The absurdity of calling the BMW X1 a luxury vehicle simply because it wears the blue and white propeller is all the more absurd when you realize its base price is half that of a BMW M3’s $60K point of entry. And the M3 is just a high-octane version of what is a very high-volume, not at all exclusive BMW, the 3-Series.
Regardless, under the premise that Acura, Audi, BMW, Cadillac, Infiniti, Jaguar, Land Rover, Lexus, Lincoln, Mercedes-Benz, Porsche, and Volvo are premium brands, and other brands are mainstream – ignoring the fact that you can easily option up a GMC Acadia to $55,000 – these were the 15 best-selling luxury nameplates in America in May 2013. It’s a list controlled by German brands. Eight of the first 14 vehicles are BMWs, Audis, or Benzes.
The second list avoids that premise, but introduces its own series of quandaries. If you’re paying for a vehicle that costs at least $45,000, your options are expansive. But your options are far more expansive if you take into account vehicles which might generally cost less than $45,000 but can cost more than $45K.
The barely-above-$45K GMC Yukon XL quickly extends northward toward $70,000 in Denali trim. A huge uptick in May sales produced greater Yukon XL sales than Mercedes-Benz managed with any vehicle other than the C-Class, greater sales than BMW managed with any vehicle other than the 3er, and higher sales than any Audi of any letter-number combo.
GMC isn’t the first thing you think of when “luxury” comes to mind. But for big spenders, the Yukon XL was a common choice in May 2013. Don’t expect General Motors to sell 5000 Yukon XLs again in June, however.
Historical monthly and yearly sales figures for any of these models can always be accessed through the dropdown menu at GCBC’s Sales Stats page, and for those not viewing the mobile version of this site, near the top right of this page, as well.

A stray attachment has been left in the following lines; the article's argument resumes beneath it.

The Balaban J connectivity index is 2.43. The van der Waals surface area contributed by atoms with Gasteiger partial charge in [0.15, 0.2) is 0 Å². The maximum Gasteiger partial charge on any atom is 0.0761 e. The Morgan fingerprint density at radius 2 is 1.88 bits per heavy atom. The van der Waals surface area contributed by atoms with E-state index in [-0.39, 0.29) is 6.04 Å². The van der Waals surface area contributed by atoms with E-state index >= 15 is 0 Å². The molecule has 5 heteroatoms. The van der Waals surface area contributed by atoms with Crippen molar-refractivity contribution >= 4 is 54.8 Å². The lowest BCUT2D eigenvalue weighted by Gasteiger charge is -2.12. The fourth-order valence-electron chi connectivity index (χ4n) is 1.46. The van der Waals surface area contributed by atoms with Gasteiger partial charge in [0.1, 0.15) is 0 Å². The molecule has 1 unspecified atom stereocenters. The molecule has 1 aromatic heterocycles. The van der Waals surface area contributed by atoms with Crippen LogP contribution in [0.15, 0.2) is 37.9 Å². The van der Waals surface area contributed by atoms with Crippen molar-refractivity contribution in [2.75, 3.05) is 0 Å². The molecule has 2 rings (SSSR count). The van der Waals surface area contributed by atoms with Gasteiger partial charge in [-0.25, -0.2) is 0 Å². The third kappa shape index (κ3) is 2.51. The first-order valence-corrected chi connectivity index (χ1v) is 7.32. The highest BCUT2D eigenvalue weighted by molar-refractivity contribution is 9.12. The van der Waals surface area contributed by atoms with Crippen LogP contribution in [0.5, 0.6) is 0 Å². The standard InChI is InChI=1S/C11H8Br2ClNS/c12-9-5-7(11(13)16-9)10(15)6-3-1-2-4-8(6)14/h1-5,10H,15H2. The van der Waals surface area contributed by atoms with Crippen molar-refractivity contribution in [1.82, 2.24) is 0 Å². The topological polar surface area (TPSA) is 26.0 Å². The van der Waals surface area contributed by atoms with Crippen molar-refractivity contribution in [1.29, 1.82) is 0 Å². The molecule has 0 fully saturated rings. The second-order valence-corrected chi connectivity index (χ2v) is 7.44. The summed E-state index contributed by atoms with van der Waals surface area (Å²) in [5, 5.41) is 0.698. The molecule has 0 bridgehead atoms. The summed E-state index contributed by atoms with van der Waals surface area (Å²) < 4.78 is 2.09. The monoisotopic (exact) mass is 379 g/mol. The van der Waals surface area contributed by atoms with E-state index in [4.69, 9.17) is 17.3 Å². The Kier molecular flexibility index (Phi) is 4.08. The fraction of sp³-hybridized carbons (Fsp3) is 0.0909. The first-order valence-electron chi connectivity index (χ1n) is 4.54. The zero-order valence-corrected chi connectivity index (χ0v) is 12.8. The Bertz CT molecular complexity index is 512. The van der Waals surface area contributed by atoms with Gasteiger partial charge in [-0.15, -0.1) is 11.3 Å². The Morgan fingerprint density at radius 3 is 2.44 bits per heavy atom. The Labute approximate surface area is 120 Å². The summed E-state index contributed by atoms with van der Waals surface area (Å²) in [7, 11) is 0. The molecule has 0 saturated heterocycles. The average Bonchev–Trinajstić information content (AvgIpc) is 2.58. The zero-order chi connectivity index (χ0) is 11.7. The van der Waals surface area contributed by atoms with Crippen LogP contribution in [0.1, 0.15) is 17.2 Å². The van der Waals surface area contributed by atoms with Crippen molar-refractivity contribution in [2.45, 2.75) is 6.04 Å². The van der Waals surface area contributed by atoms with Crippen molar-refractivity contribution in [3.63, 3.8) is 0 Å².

For the purposes of the above list, premium brands include Acura, Audi, BMW, Cadillac, Infiniti, Jaguar, Land Rover, Lexus, Lincoln, Mercedes-Benz, Porsche, and Volvo. Brands like Aston Martin, Ferrari, Lamborghini, and Lotus don’t report specific monthly sales data. Bentley and Maserati only report brand totals. Buick has been excluded with a bunch of other automakers that don’t sell vehicles with base prices higher than $40K. A4 sales include the Allroad.
Luxury Vehicle (Min. Base Price $45K)
Year To Date
YTD % Change
GMC Yukon XL
Range Rover Sport
Land Rover Range Rover
Source: Manufacturers & ANDC Red font indicates year-over-year declining sales $45,000 USD (before delivery) is an arbitrary borderline, but if GCBC was to follow this system of designating only expensive vehicles as luxury vehicles, adding approximately $15,000 to the average new car transaction price seemed like a fitting place to begin. Plenty of less expensive vehicles with specific models feature prices above $45,000 – M, RS, and AMG models come to mind, specifically – but in the case of the second list, we know that none of the registrations were of cars priced at $32,550, as would be the case with the new BMW 320i, which costs less than a Honda Accord V6 Touring. The biggest problem with a $45,000 minimum price of entry? Cars like the Cadillac XTS, which starts at $44,075.